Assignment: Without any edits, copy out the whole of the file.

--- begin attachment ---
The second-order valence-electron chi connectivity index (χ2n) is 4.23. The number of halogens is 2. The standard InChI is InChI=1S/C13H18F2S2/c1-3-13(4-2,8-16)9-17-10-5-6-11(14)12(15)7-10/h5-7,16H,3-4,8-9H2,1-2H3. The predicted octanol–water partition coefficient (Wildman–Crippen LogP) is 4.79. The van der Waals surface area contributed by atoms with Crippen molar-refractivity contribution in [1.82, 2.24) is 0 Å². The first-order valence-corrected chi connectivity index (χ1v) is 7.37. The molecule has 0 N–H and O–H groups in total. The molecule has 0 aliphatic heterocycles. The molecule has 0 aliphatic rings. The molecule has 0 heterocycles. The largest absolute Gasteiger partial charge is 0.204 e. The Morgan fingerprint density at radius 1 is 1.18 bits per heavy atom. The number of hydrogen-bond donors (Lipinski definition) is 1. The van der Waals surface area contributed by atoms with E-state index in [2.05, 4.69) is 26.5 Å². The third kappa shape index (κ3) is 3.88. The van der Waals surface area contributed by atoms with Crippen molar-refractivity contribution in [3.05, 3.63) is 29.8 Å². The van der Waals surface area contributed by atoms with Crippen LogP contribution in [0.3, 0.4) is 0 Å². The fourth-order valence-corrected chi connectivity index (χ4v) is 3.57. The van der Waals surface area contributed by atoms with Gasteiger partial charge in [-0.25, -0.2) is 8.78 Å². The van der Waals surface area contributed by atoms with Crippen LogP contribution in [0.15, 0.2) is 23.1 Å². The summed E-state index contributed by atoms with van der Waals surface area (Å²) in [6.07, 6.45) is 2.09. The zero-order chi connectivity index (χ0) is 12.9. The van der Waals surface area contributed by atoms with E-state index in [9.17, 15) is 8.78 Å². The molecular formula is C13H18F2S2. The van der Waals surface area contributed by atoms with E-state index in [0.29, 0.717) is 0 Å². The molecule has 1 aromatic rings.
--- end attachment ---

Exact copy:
The second-order valence-electron chi connectivity index (χ2n) is 4.23. The number of halogens is 2. The standard InChI is InChI=1S/C13H18F2S2/c1-3-13(4-2,8-16)9-17-10-5-6-11(14)12(15)7-10/h5-7,16H,3-4,8-9H2,1-2H3. The predicted octanol–water partition coefficient (Wildman–Crippen LogP) is 4.79. The van der Waals surface area contributed by atoms with Crippen molar-refractivity contribution in [1.82, 2.24) is 0 Å². The first-order valence-corrected chi connectivity index (χ1v) is 7.37. The molecule has 0 N–H and O–H groups in total. The molecule has 0 aliphatic heterocycles. The molecule has 0 aliphatic rings. The molecule has 0 heterocycles. The largest absolute Gasteiger partial charge is 0.204 e. The Morgan fingerprint density at radius 1 is 1.18 bits per heavy atom. The number of hydrogen-bond donors (Lipinski definition) is 1. The van der Waals surface area contributed by atoms with E-state index in [2.05, 4.69) is 26.5 Å². The third kappa shape index (κ3) is 3.88. The van der Waals surface area contributed by atoms with Crippen molar-refractivity contribution in [3.05, 3.63) is 29.8 Å². The van der Waals surface area contributed by atoms with Crippen LogP contribution in [0.3, 0.4) is 0 Å². The fourth-order valence-corrected chi connectivity index (χ4v) is 3.57. The van der Waals surface area contributed by atoms with Gasteiger partial charge in [-0.25, -0.2) is 8.78 Å². The van der Waals surface area contributed by atoms with Crippen LogP contribution in [0.15, 0.2) is 23.1 Å². The summed E-state index contributed by atoms with van der Waals surface area (Å²) in [6.07, 6.45) is 2.09. The zero-order chi connectivity index (χ0) is 12.9. The van der Waals surface area contributed by atoms with E-state index in [9.17, 15) is 8.78 Å². The molecular formula is C13H18F2S2. The van der Waals surface area contributed by atoms with E-state index in [0.29, 0.717) is 0 Å². The molecule has 1 aromatic rings.